Much of Frescatore's affection for his faith is rooted in the selfless acts of priests and nuns during civil war in South America and Africa, he claims, though he admits such deeds seem to have been largely replaced by conservative political positions of the Church that he says he's "detached" from. 



"What a lot of people don't realize with this recent anti-gay direction of Church leaders," Frescatore told CPR, "is that the Catholic Church once embraced gay and lesbian Catholics." 



Frescatore confirmed that the gay and lesbian organization know called DignityUSA, was started "in the Church [in Los Angeles]," in 1969. The group was later expelled from the Church under the direction of Pope John Paul II in 1985.

Frescatore says that while he goes to mass every Sunday, he does not feel so welcome in the church that he would socialize in the parish. "It's why I go to the 7 a.m. mass," he said.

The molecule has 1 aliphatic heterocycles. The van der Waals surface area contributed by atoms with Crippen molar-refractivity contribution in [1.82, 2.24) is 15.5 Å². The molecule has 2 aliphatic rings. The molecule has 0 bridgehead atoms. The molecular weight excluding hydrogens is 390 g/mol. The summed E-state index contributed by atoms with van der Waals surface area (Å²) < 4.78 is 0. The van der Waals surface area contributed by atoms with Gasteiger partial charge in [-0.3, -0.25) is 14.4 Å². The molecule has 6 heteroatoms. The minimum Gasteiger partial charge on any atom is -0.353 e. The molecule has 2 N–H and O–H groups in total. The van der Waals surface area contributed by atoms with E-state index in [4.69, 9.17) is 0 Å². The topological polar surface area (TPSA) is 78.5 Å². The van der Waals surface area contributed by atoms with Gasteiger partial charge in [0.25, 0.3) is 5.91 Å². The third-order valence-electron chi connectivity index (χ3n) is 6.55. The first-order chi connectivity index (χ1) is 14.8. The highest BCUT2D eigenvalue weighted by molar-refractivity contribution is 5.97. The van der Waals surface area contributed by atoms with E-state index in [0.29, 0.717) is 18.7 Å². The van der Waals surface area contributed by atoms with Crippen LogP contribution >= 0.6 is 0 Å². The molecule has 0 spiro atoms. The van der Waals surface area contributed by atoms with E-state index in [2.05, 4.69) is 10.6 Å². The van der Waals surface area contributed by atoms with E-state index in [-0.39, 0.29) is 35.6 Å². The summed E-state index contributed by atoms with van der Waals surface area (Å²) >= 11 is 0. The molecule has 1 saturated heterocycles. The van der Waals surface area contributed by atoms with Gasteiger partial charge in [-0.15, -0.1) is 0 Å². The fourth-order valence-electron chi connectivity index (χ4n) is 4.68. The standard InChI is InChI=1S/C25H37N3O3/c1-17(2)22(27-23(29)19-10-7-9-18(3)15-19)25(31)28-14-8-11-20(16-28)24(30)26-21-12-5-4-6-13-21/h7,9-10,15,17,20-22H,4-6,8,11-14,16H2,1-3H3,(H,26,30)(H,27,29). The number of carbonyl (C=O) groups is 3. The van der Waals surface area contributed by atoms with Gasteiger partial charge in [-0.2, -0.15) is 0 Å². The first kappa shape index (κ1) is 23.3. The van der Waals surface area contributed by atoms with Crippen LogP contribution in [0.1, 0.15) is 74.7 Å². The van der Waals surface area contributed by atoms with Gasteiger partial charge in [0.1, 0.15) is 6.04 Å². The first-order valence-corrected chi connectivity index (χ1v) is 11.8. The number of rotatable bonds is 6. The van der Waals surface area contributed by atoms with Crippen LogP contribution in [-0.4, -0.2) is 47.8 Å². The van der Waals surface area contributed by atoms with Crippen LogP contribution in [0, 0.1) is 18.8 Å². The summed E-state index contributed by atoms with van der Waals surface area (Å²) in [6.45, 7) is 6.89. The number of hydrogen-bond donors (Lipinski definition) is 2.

It was just last month that the decades-long sexual abuse scandal plaguing the Church appeared to indict the Church's current leader, Pope Benedict XVi. At the core of the Catholic faith is the belief in forgiveness and redemption, which many religious scholars believe helped direct, some believe misdirect, church policy toward pedophile priests.

The Roman Catholic Church of the United States has 68 million baptized members, representing 22 percent of the U.S. population. 

The U.S. branch of the worldwide Catholic church is centrally controlled through the U.S. Conference of Catholic Bishops, located in Washington, D.C., while the Church's many parishes are overseen regionally by 195 Dioceses, none of which were claiming responsibility for the boy's expulsion last week.


(This article first appeared at California Progress Report )

Dan Aiello is a freelance writer for the California Progress Report, Outword, the Bay Area Reporter and other papers.